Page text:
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Name: Messier 62, NGC 6266
Description: Globular Cluster
Position (J2000): RA 17h 1m 9.44s Dec -30° 6' 37.91"
Constellation: Ophiuchus
Distance: 22,000 light years
Visual Magnitude: 6.5
Angular size: 15 arcmin
Field of view: 2.70 x 2.77 arcminutes
Orientation: North is 2.9° right of vertical
Image Credit: ESA/Hubble & NASA, S. Anderson et al.
Release date: April 15, 2019
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Most globular clusters are almost perfectly spherical collections of stars — but Messier 62 breaks the mould. The 12-billion-year-old cluster is distorted, and stretches out on one side to form a comet-like shape with a bright head and extended tail. As one of the closest globular clusters to the center of our galaxy, Messier 62 is likely affected by strong tidal forces that displace many of its stars, resulting in this unusual shape.

When globular clusters form, they tend to be somewhat denser towards the center. The more massive the cluster, the denser the center is likely to be. With a mass with almost a million times that of the Sun, Messier 62 is one of the densest of them all. With so many stars at the center, interactions and mergers occur regularly. Huge stars form and run out of fuel quickly, exploding violently and their remains collapse to form white dwarfs, neutron stars and even black holes!

For many years, it was believed that any black holes that form in a globular cluster would quickly be kicked out due to the violent interactions taking place there. However, in 2013, a black hole was discovered in Messier 62 — the first ever to be found in a Milky Way globular cluster, giving astronomers a whole new hunting ground for these mysterious objects.

This view comprises ultraviolet and visible light gathered by the NASA/ESA Hubble Space Telescope’s Advanced Camera for Surveys.

From Wikipedia:

Messier 62 or M62, also known as NGC 6266, is a globular cluster of stars in the equatorial constellation of Ophiuchus. It was discovered on June 7, 1771 by Charles Messier, then added to his catalogue in 1779.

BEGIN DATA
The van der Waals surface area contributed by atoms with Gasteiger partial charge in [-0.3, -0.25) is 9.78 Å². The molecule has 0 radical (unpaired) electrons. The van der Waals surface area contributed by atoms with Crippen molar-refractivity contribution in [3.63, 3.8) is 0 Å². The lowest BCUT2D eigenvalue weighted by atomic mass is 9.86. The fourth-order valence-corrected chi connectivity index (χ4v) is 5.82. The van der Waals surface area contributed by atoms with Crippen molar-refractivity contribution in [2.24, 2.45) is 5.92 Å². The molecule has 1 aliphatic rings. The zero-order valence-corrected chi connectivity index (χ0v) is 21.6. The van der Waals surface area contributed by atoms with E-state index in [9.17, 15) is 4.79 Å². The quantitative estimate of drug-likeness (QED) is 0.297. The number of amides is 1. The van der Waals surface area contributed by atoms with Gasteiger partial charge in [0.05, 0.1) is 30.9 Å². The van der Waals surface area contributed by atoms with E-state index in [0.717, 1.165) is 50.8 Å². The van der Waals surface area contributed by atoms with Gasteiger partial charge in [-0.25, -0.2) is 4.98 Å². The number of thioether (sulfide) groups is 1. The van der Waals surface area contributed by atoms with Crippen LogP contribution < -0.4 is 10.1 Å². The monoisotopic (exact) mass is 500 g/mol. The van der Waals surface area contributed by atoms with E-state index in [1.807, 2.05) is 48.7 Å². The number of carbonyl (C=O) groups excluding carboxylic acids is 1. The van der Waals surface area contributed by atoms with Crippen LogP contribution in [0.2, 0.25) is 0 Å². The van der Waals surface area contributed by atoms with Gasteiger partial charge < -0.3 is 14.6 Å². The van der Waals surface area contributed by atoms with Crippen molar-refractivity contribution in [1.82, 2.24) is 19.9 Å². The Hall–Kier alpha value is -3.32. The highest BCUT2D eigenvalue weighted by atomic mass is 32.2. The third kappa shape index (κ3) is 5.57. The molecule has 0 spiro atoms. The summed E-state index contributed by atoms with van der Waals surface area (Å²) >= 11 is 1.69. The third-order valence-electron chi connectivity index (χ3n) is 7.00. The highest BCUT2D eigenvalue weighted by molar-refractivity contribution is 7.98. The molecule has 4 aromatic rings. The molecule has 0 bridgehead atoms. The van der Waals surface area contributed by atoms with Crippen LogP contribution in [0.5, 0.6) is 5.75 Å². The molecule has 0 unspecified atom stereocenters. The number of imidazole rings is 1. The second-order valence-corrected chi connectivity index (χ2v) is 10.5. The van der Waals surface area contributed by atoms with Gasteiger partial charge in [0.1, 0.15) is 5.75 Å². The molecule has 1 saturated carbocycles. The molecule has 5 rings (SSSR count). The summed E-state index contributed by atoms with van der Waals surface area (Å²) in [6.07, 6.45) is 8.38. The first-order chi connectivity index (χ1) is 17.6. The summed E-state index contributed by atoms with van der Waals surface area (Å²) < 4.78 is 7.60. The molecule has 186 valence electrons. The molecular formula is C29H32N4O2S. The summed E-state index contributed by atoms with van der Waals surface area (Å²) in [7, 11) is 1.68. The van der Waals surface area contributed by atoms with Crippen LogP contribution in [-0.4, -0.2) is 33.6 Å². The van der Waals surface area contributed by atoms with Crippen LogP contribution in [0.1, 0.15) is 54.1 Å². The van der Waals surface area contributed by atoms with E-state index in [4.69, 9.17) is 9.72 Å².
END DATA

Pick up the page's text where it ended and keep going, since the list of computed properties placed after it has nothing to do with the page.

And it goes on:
M62 is at a distance of about 22.2 kly from Earth and 5.5 kly from the Galactic center. It is among the ten most massive and luminous globular clusters in the Milky Way, showing an integrated absolute magnitude of –9.18. The cluster has an estimated mass of 1.22×106 M and a mass-to-light ratio of 2.05±0.04 in the V band. It has a projected ellipticity of 0.01, meaning is it essentially spherical. The density profile of the cluster members suggests it has not yet undergone core collapse. It has a core radius of 1.3 ly (0.39 pc), a half-mass radius of 9.6 ly (2.95 pc), and a half-light radius of 6.0 ly (1.83 pc). The stellar density at the core is 5.13 M per cubic parsec. It has a tidal radius of 59 ly (18.0 pc).

The cluster shows at least two distinct populations of stars, which most likely represent two separate episodes of star formation. Of the main sequence stars in the cluster, 79%±1% are from the first generation and 21%±1% from the second. The second generation is polluted by materials released by the first. In particular, the abundances of helium, carbon, magnesium, aluminium, and sodium differ between the two populations.

Indications are this is an Oosterhoff type I, or "metal-rich" system. A 2010 study identified 245 variable stars in the cluster's field, of which 209 are RR Lyrae variables, four are Type II Cepheids, 25 are long period variables, and one is an eclipsing binary. The cluster may prove to be the galaxy's richest in terms of RR Lyrae variables. It has six binary millisecond pulsars, including one (COM6266B) that is displaying eclipsing behavior from gas streaming off its companion. There are multiple X-ray sources, including 50 within the half-mass radius. 47 blue straggler candidates have been identified, formed from the merger of two stars in a binary system, and these are preferentially concentrated near the core region.

It is hypothesized that this cluster may be host to an intermediate mass black hole (IMBH), and it is considered particularly suitable for searching for such an object. Examination of the proper motion of stars within 17" of the core does not require an IMBH to explain. However, simulations can not rule out an IMBH with a mass of a few thousand M. Based upon radial velocity measurements within an arcsecond of the core, Kiselev et al. (2008) made the claim that there is an IMBH with a mass in the range (1–9)×103 M.